If only this were so.
The Flint emergency managers had only one common thread in their backgrounds, long records of administration in government and the nonprofit sectors. No productive experience. Experts at spending other people’s money. Well paid experts. Outright Democrats or chameleons politically; typical politics of the bureaucratic class. Look at the backgrounds of the Flint emergency managers:
Edward Kurtz, again
Michael K. Brown, again
Emergency managers are not viceroys with absolute powers. The evolution of emergency management in Michigan was frustrated by public union opposition. Five successive laws, one repealed by referendum. The law in force during the critical Flint water fiasco decisions is PA 436 of 2012. The powers it confers upon emergency managers are:
(2) Upon appointment, an emergency manager shall act for and in the place and stead of the governing body and the office of chief administrative officer of the local government. The emergency manager shall have broad powers in receivership to rectify the financial emergency and to assure the fiscal accountability of the local government and the local government’s capacity to provide or cause to be provided necessary governmental services essential to the public health, safety, and welfare. Following appointment of an emergency manager and during the pendency of receivership, the governing body and the chief administrative officer of the local government shall not exercise any of the powers of those offices except as may be specifically authorized in writing by the emergency manager or as otherwise provided by this act and are subject to any conditions required by the emergency manager.
The emergency managers replace the mayors, council, and chief administrative officers of the municipal governments. While this does indeed give them extraordinary powers of control, their control is anything but absolute. The municipal charter continues in effect and continues to protect the prerogatives of lesser bureaucrats. The vague statutory powers of emergency managers beyond replacing the mayor, council, and chief administrative officer poses unremitting legal jeopardy to emergency managers. Encourages timidity and bureaucratic subterfuge. Not absolute control.
We know that pensions are untouchable, but in times of financial distress, some governmental entities are finding out that health care is NOT off the table. However, others are developing more abusive ways to maintain the ‘status-quo.’ From Bloomfield TWP:
Bloomfield Township taxpayers have been receiving higher and higher bills for water and sewer each year. Yet in a controversial 5-2 vote in late 2015, Bloomfield Township Board of Trustees transferred $2.76 million of the fees collected from the citizens water/sewer bills and deposited those millions into a Retired Employees Health Care Trust.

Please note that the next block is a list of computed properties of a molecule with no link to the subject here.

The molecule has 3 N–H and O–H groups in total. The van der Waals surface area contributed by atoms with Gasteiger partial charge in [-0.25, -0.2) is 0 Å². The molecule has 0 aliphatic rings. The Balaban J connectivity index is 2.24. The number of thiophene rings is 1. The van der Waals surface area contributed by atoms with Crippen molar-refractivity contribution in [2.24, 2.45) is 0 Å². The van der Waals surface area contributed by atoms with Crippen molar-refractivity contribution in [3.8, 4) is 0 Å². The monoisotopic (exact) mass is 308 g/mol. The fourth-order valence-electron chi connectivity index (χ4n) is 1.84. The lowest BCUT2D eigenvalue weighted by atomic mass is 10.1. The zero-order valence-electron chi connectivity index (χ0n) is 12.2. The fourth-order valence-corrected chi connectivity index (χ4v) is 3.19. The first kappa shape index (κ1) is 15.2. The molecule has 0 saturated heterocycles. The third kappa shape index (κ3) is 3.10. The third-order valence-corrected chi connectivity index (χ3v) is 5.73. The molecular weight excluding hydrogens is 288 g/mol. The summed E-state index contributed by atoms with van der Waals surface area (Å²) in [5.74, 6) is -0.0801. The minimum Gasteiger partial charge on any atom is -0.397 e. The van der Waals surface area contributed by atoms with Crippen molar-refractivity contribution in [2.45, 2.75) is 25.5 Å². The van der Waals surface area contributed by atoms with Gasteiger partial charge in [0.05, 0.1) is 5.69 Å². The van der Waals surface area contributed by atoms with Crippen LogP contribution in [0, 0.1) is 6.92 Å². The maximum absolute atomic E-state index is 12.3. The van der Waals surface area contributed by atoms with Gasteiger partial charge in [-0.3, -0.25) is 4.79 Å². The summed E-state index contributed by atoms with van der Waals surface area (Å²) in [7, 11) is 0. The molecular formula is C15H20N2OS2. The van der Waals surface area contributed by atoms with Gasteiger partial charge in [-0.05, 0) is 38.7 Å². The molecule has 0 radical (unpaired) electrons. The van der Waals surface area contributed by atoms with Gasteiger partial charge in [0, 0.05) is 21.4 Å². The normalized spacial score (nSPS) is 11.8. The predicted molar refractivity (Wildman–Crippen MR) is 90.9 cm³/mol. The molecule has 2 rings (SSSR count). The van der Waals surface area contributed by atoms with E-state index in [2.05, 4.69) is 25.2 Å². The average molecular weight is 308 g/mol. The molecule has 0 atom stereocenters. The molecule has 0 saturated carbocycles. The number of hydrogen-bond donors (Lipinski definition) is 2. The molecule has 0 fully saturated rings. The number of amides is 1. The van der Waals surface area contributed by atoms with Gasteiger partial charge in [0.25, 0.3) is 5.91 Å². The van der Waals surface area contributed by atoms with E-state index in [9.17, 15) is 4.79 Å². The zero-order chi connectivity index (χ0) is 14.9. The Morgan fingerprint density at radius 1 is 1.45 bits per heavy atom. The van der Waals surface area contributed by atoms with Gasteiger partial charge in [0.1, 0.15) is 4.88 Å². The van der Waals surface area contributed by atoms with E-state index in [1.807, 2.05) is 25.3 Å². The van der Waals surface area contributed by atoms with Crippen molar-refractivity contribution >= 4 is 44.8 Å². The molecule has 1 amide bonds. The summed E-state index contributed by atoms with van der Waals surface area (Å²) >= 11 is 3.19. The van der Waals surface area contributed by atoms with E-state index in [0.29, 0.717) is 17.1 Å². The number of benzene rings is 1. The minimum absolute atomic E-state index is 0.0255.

Can you say “turning a fee into a tax?”
Is there any wonder why some might say that creativity in government can be a bad thing?
Governor Snyder announced the remaining members of the Flint Water Interagency Coordinating Committee today. No chemists. Not one person with a chemistry degree. Undoubtedly, a fine collection of worthy government officials. Four ‘field experts’, none of whom are chemists. Medical doctors are not chemists. Public health administrators are not chemists. Civil engineers are not chemists. Materials scientists are not chemists. Chemists are chemists. Chemists know things:
The lead in Flint drinking water is, at its core, an issue of water chemistry. Water chemistry was allowed to go completely berserk at the Flint Water Treatment Plant for 18 months. Flint’s distribution system has been severely damaged. Fixing that damaged distribution piping is a venture into uncharted territory. Only an inorganic chemist with a command of thermodynamics, kinetics, pH, ICP-OES analysis, and the equilibrium of redox reactions will successfully navigate this uncharted territory. Not another lying MDEQ clown, either. They had their shot and blew it. Why the Flint Water Interagency Coordinating Committee is necessary in the first place.
No one will trust Flint water until its chemistry is brought under control and that will require adult supervision – a genuine chemist. Detroit Water & Sewerage water is not a magic bullet. Detroit’s water works in Detroit’s distribution system. Detroit’s distribution system has not been damaged by 18 months of reckless water chemistry.
Flint’s water chemistry needs to be fixed, yesterday. New lawsuits against the State of Michigan are being filed every day. The latest filed this morning by the ACLU and a host of liberal pressure groups takes a new tack, alleging violations of the Safe Drinking Water Act. Suffice it to say, Michigan has no viable legal defense against this suit.